Giffords Makes A Tearful Farewell

Arizona Rep. Gabby Giffords took to the House floor Wednesday one last time to say good-bye, for now, to her colleagues. It was an emotional scene as she handed in her resignation, a little more than a year after being gravely injured in an assassination attempt.

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MELISSA BLOCK, HOST:

This is ALL THINGS CONSIDERED from NPR News. I'm Melissa Block.

ROBERT SIEGEL, HOST:

And I'm Robert Siegel. There was a tearful scene of rare solidarity today in the House of Representatives. Arizona Democrat Gabrielle Giffords handed in her resignation one year after being shot in the head by a would-be assassin.

NPR's David Welna has the story.

DAVID WELNA, BYLINE: Last night in the House Chamber, the battle lines were clear as President Obama delivered his State of the Union Address. Democrats leaped to their feet and applauded. Republicans sat on their hands.

Today, it was a different story.

(SOUNDBITE OF APPLAUSE)

WELNA: Republicans and Democrats alike rose and applauded as Gabrielle Giffords slowly walked down the center aisle. She was welcomed by Democratic Minority Leader Nancy Pelosi.

REPRESENTATIVE NANCY PELOSI: All of us come to the floor today, colleagues of Congresswoman Gabby Giffords, to salute her as the brightest star among us, the brightest star Congress has ever seen.

(SOUNDBITE OF APPLAUSE)

WELNA: To which the Republican Majority Leader Eric Cantor added...

REPRESENTATIVE ERIC CANTOR: I know I speak for all of my colleagues when I say we are inspired, hopeful and blessed for the incredible progress that Gabby has made in her recovery.

(SOUNDBITE OF APPLAUSE)

WELNA: It was Florida Democrat Debbie Wasserman Schultz, though, who hit the emotional hot button in the chamber as she stood with her arm around Giffords.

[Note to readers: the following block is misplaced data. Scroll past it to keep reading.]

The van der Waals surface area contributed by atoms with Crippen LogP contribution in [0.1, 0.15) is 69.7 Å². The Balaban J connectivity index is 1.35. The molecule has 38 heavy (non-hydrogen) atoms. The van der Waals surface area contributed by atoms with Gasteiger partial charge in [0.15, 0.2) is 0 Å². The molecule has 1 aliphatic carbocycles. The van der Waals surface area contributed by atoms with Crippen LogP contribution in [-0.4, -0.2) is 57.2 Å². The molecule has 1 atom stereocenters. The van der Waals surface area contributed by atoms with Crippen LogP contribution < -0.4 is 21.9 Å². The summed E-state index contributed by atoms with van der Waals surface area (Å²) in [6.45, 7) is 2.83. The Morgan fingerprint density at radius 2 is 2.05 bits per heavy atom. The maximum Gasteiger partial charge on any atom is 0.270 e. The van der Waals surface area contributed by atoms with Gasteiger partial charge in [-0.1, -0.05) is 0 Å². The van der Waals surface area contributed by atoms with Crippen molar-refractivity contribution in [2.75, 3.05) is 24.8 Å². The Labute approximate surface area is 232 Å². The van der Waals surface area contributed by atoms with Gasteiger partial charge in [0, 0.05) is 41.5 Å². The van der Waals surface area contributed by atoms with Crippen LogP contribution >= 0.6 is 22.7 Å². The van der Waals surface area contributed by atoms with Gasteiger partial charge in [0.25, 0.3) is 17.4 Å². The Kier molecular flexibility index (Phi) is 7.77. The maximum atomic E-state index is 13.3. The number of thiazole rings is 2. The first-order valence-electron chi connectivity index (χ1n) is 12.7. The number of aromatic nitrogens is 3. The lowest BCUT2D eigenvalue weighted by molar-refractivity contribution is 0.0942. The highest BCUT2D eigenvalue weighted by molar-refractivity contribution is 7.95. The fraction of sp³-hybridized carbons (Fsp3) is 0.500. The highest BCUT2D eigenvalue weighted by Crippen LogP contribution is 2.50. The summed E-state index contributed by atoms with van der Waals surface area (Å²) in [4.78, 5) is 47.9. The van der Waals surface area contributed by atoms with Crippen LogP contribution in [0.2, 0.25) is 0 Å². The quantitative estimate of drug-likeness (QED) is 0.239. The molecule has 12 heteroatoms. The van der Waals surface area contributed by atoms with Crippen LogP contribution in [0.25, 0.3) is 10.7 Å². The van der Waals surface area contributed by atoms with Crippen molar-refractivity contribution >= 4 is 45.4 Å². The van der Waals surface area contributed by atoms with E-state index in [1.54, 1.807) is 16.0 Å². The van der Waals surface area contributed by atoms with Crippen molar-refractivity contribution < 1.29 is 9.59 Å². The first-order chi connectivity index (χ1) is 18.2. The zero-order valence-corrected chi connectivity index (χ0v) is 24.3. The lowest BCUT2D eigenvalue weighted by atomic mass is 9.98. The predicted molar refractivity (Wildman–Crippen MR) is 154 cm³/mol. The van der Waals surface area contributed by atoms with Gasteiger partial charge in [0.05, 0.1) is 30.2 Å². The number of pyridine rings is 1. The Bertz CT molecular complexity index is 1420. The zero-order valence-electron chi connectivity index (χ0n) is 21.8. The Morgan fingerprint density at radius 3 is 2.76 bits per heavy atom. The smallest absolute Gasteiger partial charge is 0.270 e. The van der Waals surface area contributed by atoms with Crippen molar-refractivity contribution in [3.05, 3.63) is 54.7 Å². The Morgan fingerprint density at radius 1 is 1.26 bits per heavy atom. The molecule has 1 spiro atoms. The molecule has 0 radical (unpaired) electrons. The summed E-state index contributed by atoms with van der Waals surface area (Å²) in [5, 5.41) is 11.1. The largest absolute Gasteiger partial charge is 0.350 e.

REPRESENTATIVE DEBBIE WASSERMAN SCHULTZ: I couldn't prepare anything this morning because I knew that I would not be able to hold it together very long.

WELNA: Wasserman Schultz had agreed to be the voice of her close friend from Arizona, but she first had something to say herself.

SCHULTZ: No matter what we argue about here on this floor or in this country, there is nothing more important than family and friendship and that should be held on high above all else. And I will always carry that in my heart and, even though I know we won't see each other every day, Gabby, we will be friends for life.

REPRESENTATIVE GABRIELLE GIFFORDS: Yes.

SCHULTZ: For life.

GIFFORDS: Thank you.

(SOUNDBITE OF APPLAUSE)

WELNA: With Giffords' mother and husband Mark Kelly looking on from the visitors' gallery, Wasserman Schultz read aloud Giffords' resignation letter.

SCHULTZ: From my first steps and first words after being shot to my current physical and speech therapy, I have given all of myself to being able to walk back onto the House floor this year to represent Arizona's Eighth Congressional District. However, today, I know that now is not the time. I have more work to do on my recovery before I can again serve in elected office.

WELNA: But the letter ended with a firm vow.

SCHULTZ: I will recover and will return and we will work together again for Arizona and for all Americans. Sincerely, Gabrielle Giffords, member of Congress.

(SOUNDBITE OF APPLAUSE)

WELNA: And, with that, Giffords handed her resignation letter to the openly weeping Speaker of the House, John Boehner. Whether it's a Democrat or a Republican who replaces her seemed, today, at least, to matter little.

David Welna, NPR News, the Capitol.

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